Platform economy and the risk of in-work poverty: A research agenda for social security lawyers

Paul Schoukens, Eleni De Becker, Alberto Barrio Fernandez

Research output: Chapter in Book/Report/Conference proceedingChapterScientificpeer-review


This contribution sets a research agenda for social security lawyers, taking into account the risks arising out of platform work and the challenges it poses to in-work poverty. In 2018, almost one worker in ten in Europe was considered at risk of poverty, an increase of 1,4 % since 2006. New trends have also emerged in this domain, with more and more people at work facing a risk of in-work poverty. This is particularly true for workers in atypical employment relationships (e.g. solo self-employment and platform work). Although in-work poverty is not a new phenomenon (neither in Europe nor elsewhere), the discussion on in-work poverty resurges. The difficulties for EU Member States to reduce their poverty rates may be caused, at least partly, by the fact that the kind of employment available is increasingly threatening the capacity of individuals to ensure a decent standard of living through employment (as a result of technological and institutional changes, such as digitalisation and deregulation). It is in that perspective that the role of social security systems to protect against the risk of falling into poverty, and the challenges that certain forms of work present for the reduction of in-work poverty, gain particular importance. In this contribution, we will focus on non-standard work (and, especially, platform work) and the challenges it poses for social security schemes. Specifically, we will use the Council Recommendation on Access to Social Protection for Workers and the Self-Employed as a framework to identify a set of challenges that platform work may pose to social security systems' ability to provide effective and adequate, as well as transparent coverage (and which also jeopardize its capacity to prevent in-work poverty). First, the notions of "non-standard forms of work" and "platform work" are discussed further in detail, with a particular focus on how non-standard work deviates from a standard employment relationship. Secondly, the contribution presents a series of challenges for social security lawyers that emanate from the risk of in-work poverty and platform work. This is followed by a presentation of the Council Recommendation and how it may serve as a framework in order to address these challenges. In a final part, the authors reflect on what kind of future (legal) research in the domain of social security could be useful taking into account the challenges arising from in-work poverty and platform work.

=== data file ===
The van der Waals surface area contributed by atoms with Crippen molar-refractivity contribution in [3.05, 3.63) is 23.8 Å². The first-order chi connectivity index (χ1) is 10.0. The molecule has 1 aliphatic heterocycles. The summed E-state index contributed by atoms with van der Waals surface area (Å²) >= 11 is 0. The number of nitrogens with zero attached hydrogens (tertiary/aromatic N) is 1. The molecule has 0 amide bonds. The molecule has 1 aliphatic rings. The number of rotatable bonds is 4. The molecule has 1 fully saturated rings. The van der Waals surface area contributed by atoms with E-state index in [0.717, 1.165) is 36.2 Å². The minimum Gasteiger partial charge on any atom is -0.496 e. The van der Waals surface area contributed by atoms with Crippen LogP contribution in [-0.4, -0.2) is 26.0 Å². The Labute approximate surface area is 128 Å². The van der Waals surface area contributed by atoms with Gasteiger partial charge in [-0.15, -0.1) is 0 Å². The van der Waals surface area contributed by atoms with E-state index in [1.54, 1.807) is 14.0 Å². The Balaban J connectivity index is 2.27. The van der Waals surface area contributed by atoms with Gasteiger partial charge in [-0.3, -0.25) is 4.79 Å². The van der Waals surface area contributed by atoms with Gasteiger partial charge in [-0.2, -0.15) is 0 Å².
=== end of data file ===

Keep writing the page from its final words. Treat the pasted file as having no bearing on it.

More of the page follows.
Original languageEnglish
Title of host publicationA research agenda for the gig economy and society
EditorsValerio De Stefano, Ilda Durri, Charalampos Stylogiannis, Mathias Wouters
Place of PublicationCheltenham
PublisherEdward Elgar Publishing Ltd.
Number of pages20
ISBN (Electronic)9781800883512
ISBN (Print)9781800883505
Publication statusPublished - Nov 2022


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